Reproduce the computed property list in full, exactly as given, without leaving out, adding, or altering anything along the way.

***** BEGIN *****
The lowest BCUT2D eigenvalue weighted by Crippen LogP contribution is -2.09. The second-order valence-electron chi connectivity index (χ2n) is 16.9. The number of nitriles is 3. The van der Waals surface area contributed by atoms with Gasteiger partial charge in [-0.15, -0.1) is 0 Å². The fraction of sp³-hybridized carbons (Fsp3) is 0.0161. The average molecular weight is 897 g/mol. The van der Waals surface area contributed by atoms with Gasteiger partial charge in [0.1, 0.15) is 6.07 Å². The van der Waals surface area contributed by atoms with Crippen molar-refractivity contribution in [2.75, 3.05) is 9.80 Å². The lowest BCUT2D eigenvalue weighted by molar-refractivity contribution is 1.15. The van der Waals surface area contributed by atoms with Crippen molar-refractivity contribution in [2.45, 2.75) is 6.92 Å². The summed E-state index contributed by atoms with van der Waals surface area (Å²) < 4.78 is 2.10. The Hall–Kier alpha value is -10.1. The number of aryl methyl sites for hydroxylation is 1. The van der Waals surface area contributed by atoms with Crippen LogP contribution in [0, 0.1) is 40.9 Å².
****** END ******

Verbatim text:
The lowest BCUT2D eigenvalue weighted by Crippen LogP contribution is -2.09. The second-order valence-electron chi connectivity index (χ2n) is 16.9. The number of nitriles is 3. The van der Waals surface area contributed by atoms with Gasteiger partial charge in [-0.15, -0.1) is 0 Å². The fraction of sp³-hybridized carbons (Fsp3) is 0.0161. The average molecular weight is 897 g/mol. The van der Waals surface area contributed by atoms with Gasteiger partial charge in [0.1, 0.15) is 6.07 Å². The van der Waals surface area contributed by atoms with Crippen molar-refractivity contribution in [2.75, 3.05) is 9.80 Å². The lowest BCUT2D eigenvalue weighted by molar-refractivity contribution is 1.15. The van der Waals surface area contributed by atoms with Crippen molar-refractivity contribution in [2.45, 2.75) is 6.92 Å². The summed E-state index contributed by atoms with van der Waals surface area (Å²) < 4.78 is 2.10. The Hall–Kier alpha value is -10.1. The number of aryl methyl sites for hydroxylation is 1. The van der Waals surface area contributed by atoms with Crippen LogP contribution in [0, 0.1) is 40.9 Å².